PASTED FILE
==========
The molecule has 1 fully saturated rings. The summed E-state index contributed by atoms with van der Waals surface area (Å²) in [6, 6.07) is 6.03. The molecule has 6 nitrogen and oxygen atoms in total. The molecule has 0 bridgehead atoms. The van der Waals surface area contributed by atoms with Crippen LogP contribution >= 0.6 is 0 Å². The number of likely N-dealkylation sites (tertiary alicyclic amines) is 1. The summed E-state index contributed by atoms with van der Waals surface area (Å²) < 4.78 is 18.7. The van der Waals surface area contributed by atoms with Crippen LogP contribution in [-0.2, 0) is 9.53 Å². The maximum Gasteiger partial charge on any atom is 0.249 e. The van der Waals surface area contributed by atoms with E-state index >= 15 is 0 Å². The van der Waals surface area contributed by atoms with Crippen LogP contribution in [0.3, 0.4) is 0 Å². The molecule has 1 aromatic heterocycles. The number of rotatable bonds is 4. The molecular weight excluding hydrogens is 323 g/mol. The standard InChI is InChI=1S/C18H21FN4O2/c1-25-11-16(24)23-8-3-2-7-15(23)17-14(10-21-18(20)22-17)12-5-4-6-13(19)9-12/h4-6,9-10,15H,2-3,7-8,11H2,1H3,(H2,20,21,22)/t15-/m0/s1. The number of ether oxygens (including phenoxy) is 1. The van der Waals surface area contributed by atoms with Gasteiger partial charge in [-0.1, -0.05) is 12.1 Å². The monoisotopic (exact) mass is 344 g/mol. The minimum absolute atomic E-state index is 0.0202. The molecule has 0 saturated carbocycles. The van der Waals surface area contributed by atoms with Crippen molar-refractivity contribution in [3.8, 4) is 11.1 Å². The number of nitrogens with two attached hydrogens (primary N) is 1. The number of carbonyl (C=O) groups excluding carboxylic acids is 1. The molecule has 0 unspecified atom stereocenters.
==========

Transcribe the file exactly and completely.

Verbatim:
The molecule has 1 fully saturated rings. The summed E-state index contributed by atoms with van der Waals surface area (Å²) in [6, 6.07) is 6.03. The molecule has 6 nitrogen and oxygen atoms in total. The molecule has 0 bridgehead atoms. The van der Waals surface area contributed by atoms with Crippen LogP contribution >= 0.6 is 0 Å². The number of likely N-dealkylation sites (tertiary alicyclic amines) is 1. The summed E-state index contributed by atoms with van der Waals surface area (Å²) < 4.78 is 18.7. The van der Waals surface area contributed by atoms with Crippen LogP contribution in [-0.2, 0) is 9.53 Å². The maximum Gasteiger partial charge on any atom is 0.249 e. The van der Waals surface area contributed by atoms with E-state index >= 15 is 0 Å². The van der Waals surface area contributed by atoms with Crippen LogP contribution in [0.3, 0.4) is 0 Å². The molecule has 1 aromatic heterocycles. The number of rotatable bonds is 4. The molecular weight excluding hydrogens is 323 g/mol. The standard InChI is InChI=1S/C18H21FN4O2/c1-25-11-16(24)23-8-3-2-7-15(23)17-14(10-21-18(20)22-17)12-5-4-6-13(19)9-12/h4-6,9-10,15H,2-3,7-8,11H2,1H3,(H2,20,21,22)/t15-/m0/s1. The number of ether oxygens (including phenoxy) is 1. The van der Waals surface area contributed by atoms with Gasteiger partial charge in [-0.1, -0.05) is 12.1 Å². The monoisotopic (exact) mass is 344 g/mol. The minimum absolute atomic E-state index is 0.0202. The molecule has 0 saturated carbocycles. The van der Waals surface area contributed by atoms with Crippen molar-refractivity contribution in [3.8, 4) is 11.1 Å². The number of nitrogens with two attached hydrogens (primary N) is 1. The number of carbonyl (C=O) groups excluding carboxylic acids is 1. The molecule has 0 unspecified atom stereocenters.